This article originally appeared on Live in the Now.
Irritable bowel syndrome (IBS) affects roughly 15 percent of Americans and is characterized by abnormal bowel movements in conjunction with abdominal pain, discomfort and bloating.
Sadly, in addition to the pain and discomfort associated with IBS, patients also tend to suffer from nutrient deficiencies, weakened immune systems and compromised bodily functions due to nutrient malabsorption.
Whether you suffer from diarrhea-predominant IBS (IBS-D), constipation-predominant IBS (IBS-C) or an alternating combination of both (IBS-A), there are many foods, as well as complementary food combinations, that can provide relief. And as with many digestive matters, it all comes down to fiber and enzymes.
Worst Foods for IBS Sufferers
- Dairy, including cheese and yogurt*
- Beans and lentils — unless you soak them overnight
- Raw cruciferous vegetables such as broccoli, cabbage and cauliflower
- Wheat, barley or rye
- Sugar and sugar substitutes such as sorbitol, malitol or mannitol
- Garlic and onions
*It’s critical that individuals with IBS maintain a healthy balance of intestinal flora. In the absence of yogurt, consider a probiotic supplement that contains at least 10 billion CFU.
6 Tips for IBS Sufferers
#1: Eliminate Dairy. Most health experts agree that dairy should be the first food to go. Lactose-free dairy products, however, are thought to be easily tolerated and many experts agree that soy products, such as soy milk and soy cheese, are acceptable substitutes.
#2: Eat fruit by itself. Fruit should only be eaten 30 minutes before or two hours after a meal. It’s best to stick to skinless or peeled fruits containing soluble fiber such as bananas, papayas, apples or mangoes, as they are easier on the digestive system. Roughly 30 minutes after consuming fruits with soluble fiber, insoluble fiber from foods such as leafy green can be more easily digested.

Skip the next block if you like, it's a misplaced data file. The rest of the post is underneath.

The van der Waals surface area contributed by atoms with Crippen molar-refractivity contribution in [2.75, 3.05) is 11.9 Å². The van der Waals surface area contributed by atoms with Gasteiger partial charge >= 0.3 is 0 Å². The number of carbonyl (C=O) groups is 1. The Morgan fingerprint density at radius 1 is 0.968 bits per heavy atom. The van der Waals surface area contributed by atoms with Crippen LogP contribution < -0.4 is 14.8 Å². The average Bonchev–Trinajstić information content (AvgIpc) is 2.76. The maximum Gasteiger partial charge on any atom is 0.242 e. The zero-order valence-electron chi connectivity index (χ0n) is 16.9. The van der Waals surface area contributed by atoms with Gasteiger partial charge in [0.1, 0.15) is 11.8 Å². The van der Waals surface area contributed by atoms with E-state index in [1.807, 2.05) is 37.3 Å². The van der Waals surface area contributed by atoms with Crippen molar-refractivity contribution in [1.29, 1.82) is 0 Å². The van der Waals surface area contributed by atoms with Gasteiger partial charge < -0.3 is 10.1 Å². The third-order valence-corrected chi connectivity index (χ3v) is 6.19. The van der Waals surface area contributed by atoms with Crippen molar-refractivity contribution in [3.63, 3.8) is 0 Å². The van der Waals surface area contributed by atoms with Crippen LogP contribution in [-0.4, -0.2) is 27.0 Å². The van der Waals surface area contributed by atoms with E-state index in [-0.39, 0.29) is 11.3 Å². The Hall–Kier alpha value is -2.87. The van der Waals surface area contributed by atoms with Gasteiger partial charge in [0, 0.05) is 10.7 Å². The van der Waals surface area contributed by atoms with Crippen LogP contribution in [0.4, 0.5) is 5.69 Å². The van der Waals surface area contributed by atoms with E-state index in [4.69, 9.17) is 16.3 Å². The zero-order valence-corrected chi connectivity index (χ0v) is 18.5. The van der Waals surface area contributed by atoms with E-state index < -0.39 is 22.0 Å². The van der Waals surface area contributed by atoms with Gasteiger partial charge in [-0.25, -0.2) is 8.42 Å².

#3: Avoid eating starch and protein in the same meal. The enzymes required to breakdown starches and animal proteins function most optimally in different environments. To be fully broken down and digested properly, animal proteins require an acidic environment. Starches, on the other hand, require an alkaline environment. Consuming these two at the same time produces stomach acid at a pH that results in neither food being adequately digested. This not only compromises nutrient absorption, it causes serious digestive discomfort. For an individual without digestive complications, this food combo poses no threat. But for someone who suffers from IBS, consuming starch and protein in the same meal could lead to severe bloating and cramping.
The only caveat to this rule is if the starch contains soluble fibers, in which case it’s often digested more easily and may not cause the same discomfort when consumed with animal proteins. This ultimately depends on the severity of the IBS.
#4: Skip saturated fats. Saturated fats have a chemical structure that is challenging for the body to digest because enzymes have to cleave more tightly bound molecules. Opt for non-saturated fats instead, such as olive oil.
#5: Ditch the wheat. If the reports of GMO wheat haven’t scared you into trashing all your wheat products, perhaps this will: gluten is one of the most difficult proteins to process and, if enzymatically ill-equipped, can wreak havoc on your digestive system.
#6: Soak your grains, beans, nuts and seeds. Soaking your grains, beans, nuts and seeds before consumption helps breakdown cellulose and oligosaccharides, which often cause gas and bloating in the digestive system.
Best Foods for IBS Sufferers
- Bananas — Put them at the top of your grocery list if you have IBS.
- Olive oil or coconut oil
- Wild fish
- Lean chicken or turkey
- Brown rice
- Goat cheese
Here are 10 food combinations that are perfect for IBS sufferers:
- Protein and non-starchy vegetables
- Organic chicken and kale salad
- Wild-caught salmon with steamed peppers and onion
- Grains/starchy vegetables and non-starchy vegetables
- Brown rice with vegetable stir-fry
- Sweet potato and asparagus
- Oils and non-starchy vegetables
- Avocado and salad
- Olive oil or coconut oil on steamed vegetables
- Fruit by itself